2.  Reaction Strikes – These strikes happen when the fish just can’t help it because a lure or bait triggers an instinctive reaction. It’s often the result of a particularly attractive lure that is presented in such a way that it’s just irresistible.  In Chapter 1 (page 21) of my book, Chesapeake Light Tackle – An Introduction to Light Tackle Fishing on the Chesapeake Bay, I tell the story of a big fish and a reaction strike.

3.  Competition Strikes – Have you ever caught a rockfish and noticed other fish trying to take the lure away from it? Stripers often behave like dogs, cats, and even humans when they try to take away whatever a competitor is attracted to. When one fish gets caught, other fish come running to see what the commotion is all about.  You can sometimes keep a school of fish excited and biting and right under your boat just because they are competing with each other for your bait.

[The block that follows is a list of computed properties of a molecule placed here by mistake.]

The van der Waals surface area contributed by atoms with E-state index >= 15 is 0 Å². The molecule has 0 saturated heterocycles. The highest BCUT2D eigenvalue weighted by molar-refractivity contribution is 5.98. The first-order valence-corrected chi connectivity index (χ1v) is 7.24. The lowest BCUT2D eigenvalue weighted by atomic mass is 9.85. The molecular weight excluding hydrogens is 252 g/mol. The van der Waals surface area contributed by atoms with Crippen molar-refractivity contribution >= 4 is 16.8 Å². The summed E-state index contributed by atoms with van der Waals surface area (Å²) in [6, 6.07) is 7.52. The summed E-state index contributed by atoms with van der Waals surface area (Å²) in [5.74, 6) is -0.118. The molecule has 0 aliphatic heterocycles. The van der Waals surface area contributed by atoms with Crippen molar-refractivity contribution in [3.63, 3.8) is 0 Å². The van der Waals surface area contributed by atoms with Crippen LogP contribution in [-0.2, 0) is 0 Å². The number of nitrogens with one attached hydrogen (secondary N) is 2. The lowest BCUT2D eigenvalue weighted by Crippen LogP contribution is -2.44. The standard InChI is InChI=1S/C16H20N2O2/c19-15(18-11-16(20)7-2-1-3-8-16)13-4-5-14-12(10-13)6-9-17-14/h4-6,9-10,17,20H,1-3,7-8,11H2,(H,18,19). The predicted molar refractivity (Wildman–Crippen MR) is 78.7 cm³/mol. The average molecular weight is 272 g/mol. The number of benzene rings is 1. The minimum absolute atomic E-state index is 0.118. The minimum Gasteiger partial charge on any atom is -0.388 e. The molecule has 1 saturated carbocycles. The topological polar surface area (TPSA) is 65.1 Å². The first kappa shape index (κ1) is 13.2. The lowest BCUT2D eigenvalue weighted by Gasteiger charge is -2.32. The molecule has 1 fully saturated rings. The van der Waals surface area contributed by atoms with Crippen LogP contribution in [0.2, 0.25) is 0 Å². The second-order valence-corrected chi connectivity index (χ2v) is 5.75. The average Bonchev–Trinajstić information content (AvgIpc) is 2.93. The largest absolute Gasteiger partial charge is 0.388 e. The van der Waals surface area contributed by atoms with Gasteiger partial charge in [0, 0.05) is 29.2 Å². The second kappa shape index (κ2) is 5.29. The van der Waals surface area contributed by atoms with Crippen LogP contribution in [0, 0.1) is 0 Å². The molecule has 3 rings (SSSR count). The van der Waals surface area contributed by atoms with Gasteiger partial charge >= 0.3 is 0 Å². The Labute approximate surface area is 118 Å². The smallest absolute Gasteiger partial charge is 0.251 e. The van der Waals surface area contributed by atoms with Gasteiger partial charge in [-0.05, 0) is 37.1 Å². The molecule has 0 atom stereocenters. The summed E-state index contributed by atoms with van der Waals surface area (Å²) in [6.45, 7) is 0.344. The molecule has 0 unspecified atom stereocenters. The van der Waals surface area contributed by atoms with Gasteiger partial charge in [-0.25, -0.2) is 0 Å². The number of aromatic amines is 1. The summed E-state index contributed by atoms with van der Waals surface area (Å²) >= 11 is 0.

4.  Territorial Strikes – While most stripers feed in schools of similar size, bigger fish often stake out hiding places from which to ambush bait.  These solitary trophies will often protect their feeding territory from competing stripers and from other species.  Big stripers that hide along the shoreline and around underwater cover are especially territorial and will sometimes take a lure just because it’s in their feeding zone.

5.  Curiosity Strikes – There are times when striped bass will take a lure simply because they’re curious about what sort of creature might have wandered into their lair.  Curiosity strikes don’t happen often, but it’s important to be aware of them and plan accordingly.